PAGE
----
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Deep learning-based improvement for the outcomes of glaucoma clinical trials

Lazaridis, Georgios; (2022) Deep learning-based improvement for the outcomes of glaucoma clinical trials. Doctoral thesis (Ph.D), UCL (University College London). Green open access

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Glaucoma is the leading cause of irreversible blindness worldwide. It is a progressive optic neuropathy in which retinal ganglion cell (RGC) axon loss, probably as a consequence of damage at the optic disc, causes a loss of vision, predominantly affecting the mid-peripheral visual field (VF). Glaucoma results in a decrease in vision-related quality of life and, therefore, early detection and evaluation of disease progression rates is crucial in order to assess the risk of functional impairment and to establish sound treatment strategies. The aim of my research is to improve glaucoma diagnosis by enhancing state of the art analyses of glaucoma clinical trial outcomes using advanced analytical methods. This knowledge would also help better design and analyse clinical trials, providing evidence for re-evaluating existing medications, facilitating diagnosis and suggesting novel disease management. To facilitate my objective methodology, this thesis provides the following contributions: (i) I developed deep learning-based super-resolution (SR) techniques for optical coherence tomography (OCT) image enhancement and demonstrated that using super-resolved images improves the statistical power of clinical trials, (ii) I developed a deep learning algorithm for segmentation of retinal OCT images, showing that the methodology consistently produces more accurate segmentations than state-of-the-art networks, (iii) I developed a deep learning framework for refining the relationship between structural and functional measurements and demonstrated that the mapping is significantly improved over previous techniques, iv) I developed a probabilistic method and demonstrated that glaucomatous disc haemorrhages are influenced by a possible systemic factor that makes both eyes bleed simultaneously. v) I recalculated VF slopes, using the retinal never fiber layer thickness (RNFLT) from the super-resolved OCT as a Bayesian prior and demonstrated that use of VF rates with the Bayesian prior as the outcome measure leads to a reduction in the sample size required to distinguish treatment arms in a clinical trial.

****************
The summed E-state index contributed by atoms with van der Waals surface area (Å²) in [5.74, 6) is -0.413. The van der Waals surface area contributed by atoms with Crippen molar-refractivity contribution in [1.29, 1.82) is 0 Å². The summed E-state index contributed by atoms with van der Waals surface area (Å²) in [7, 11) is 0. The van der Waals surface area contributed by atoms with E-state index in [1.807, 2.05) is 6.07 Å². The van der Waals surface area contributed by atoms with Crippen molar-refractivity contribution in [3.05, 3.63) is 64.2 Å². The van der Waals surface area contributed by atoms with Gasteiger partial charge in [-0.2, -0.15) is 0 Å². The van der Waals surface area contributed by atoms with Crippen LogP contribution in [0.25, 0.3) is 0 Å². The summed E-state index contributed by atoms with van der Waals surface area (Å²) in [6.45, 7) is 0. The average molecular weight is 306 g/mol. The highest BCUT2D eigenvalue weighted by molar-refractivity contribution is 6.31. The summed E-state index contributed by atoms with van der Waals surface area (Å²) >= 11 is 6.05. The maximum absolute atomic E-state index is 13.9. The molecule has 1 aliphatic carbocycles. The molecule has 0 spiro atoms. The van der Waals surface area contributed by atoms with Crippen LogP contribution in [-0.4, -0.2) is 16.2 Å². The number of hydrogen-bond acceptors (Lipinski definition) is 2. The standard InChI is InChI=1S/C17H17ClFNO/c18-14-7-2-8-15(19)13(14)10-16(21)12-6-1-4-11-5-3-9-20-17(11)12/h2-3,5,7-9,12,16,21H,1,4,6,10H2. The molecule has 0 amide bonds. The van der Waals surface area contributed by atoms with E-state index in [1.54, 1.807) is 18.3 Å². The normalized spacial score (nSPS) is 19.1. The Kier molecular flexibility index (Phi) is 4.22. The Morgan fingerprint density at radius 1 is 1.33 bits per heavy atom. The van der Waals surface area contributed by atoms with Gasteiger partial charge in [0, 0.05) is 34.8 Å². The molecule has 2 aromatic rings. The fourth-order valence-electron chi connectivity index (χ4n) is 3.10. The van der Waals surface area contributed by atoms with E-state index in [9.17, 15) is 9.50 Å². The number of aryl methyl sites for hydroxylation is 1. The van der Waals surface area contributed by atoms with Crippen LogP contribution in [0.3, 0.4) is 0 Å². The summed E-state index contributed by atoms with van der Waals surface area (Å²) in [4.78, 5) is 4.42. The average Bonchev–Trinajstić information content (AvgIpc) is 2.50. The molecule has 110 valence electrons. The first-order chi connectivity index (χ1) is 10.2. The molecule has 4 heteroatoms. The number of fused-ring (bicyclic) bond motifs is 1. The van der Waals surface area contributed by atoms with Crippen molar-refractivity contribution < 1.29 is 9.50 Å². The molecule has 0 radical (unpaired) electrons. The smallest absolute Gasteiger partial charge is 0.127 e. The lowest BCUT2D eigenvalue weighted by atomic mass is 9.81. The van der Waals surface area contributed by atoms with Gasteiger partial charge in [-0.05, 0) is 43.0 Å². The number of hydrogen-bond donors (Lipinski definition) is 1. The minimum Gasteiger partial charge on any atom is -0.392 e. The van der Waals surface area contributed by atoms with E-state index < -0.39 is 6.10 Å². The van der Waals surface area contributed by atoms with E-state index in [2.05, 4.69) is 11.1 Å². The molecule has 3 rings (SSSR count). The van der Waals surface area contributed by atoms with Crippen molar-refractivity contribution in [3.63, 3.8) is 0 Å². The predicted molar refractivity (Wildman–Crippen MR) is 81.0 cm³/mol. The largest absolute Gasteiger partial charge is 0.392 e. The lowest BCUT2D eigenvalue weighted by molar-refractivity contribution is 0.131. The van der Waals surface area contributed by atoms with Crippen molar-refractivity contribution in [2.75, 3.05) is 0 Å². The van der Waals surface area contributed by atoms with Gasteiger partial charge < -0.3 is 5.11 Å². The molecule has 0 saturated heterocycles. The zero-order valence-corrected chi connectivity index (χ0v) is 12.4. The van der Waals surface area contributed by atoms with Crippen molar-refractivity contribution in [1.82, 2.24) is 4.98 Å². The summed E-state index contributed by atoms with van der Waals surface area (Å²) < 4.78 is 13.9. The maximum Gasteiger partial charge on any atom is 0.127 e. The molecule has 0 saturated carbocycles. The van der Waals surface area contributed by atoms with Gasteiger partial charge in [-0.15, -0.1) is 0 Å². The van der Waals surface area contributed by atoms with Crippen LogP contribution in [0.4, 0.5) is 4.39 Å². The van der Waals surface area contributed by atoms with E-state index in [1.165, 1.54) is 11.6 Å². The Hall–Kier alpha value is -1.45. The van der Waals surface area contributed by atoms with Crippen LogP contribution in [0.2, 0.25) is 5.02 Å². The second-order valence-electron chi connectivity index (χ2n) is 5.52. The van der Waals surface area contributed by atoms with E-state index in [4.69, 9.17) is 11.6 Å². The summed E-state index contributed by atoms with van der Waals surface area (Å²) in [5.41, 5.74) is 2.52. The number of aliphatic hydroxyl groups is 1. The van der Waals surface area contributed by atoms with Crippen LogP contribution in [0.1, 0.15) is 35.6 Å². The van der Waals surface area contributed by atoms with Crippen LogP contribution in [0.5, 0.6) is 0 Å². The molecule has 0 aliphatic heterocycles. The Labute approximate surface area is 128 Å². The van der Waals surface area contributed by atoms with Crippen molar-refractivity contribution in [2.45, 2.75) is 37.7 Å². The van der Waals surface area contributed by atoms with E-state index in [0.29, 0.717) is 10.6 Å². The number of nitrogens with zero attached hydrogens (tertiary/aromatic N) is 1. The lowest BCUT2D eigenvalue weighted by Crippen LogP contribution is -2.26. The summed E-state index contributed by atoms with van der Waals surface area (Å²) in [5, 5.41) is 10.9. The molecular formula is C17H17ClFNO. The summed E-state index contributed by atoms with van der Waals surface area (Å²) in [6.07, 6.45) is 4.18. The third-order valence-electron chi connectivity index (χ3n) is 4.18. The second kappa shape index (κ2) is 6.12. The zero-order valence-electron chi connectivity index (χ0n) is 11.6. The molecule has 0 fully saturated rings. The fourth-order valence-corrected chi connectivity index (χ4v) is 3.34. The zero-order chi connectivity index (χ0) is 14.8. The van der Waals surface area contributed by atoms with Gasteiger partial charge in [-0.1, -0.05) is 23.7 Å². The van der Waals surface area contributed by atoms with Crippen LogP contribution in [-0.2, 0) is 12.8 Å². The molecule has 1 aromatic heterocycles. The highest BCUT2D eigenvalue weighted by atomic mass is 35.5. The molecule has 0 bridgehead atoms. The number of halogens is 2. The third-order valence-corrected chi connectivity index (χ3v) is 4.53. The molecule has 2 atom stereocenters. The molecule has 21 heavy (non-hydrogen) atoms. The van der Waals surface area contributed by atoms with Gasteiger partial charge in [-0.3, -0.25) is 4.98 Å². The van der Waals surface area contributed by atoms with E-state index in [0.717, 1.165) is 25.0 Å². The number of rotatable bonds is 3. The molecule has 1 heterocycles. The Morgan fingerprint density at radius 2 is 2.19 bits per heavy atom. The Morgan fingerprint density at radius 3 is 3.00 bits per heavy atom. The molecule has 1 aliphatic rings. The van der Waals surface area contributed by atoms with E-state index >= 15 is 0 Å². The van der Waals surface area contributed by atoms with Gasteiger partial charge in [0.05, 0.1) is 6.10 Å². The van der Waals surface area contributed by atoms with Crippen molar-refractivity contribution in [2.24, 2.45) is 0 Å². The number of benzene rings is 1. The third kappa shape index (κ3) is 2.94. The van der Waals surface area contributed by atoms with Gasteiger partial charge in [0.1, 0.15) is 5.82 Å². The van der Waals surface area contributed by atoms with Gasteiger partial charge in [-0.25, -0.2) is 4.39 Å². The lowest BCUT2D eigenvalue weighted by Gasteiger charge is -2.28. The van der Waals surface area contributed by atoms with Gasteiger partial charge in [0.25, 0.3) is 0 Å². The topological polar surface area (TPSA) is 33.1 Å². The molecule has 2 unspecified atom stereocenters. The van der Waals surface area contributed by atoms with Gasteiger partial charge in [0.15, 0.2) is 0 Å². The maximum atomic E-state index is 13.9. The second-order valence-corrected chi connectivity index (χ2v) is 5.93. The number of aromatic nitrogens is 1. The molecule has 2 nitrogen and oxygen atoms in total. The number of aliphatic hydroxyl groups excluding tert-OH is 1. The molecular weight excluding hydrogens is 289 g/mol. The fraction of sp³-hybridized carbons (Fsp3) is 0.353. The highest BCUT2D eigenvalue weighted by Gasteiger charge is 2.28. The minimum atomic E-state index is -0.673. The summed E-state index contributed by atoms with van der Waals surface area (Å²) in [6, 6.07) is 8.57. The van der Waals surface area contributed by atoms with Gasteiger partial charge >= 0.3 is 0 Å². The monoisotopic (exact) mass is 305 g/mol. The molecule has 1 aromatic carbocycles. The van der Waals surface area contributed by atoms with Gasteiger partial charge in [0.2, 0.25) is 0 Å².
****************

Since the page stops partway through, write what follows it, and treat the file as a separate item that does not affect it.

Type: Thesis (Doctoral)
Qualification: Ph.D
Title: Deep learning-based improvement for the outcomes of glaucoma clinical trials
Open access status: An open access version is available from UCL Discovery
Language: English
Additional information: Copyright © The Author 2022. Original content in this thesis is licensed under the terms of the Creative Commons Attribution-NonCommercial 4.0 International (CC BY-NC 4.0) Licence (https://creativecommons.org/licenses/by-nc/4.0/). Any third-party copyright material present remains the property of its respective owner(s) and is licensed under its existing terms. Access may initially be restricted at the author’s request.
UCL classification: UCL > Provost and Vice Provost Offices > UCL BEAMS > Faculty of Engineering Science
UCL > Provost and Vice Provost Offices > UCL BEAMS > Faculty of Engineering Science > Dept of Electronic and Electrical Eng
UCL > Provost and Vice Provost Offices > UCL BEAMS
URI: https://discovery.ucl.ac.uk/id/eprint/10146395
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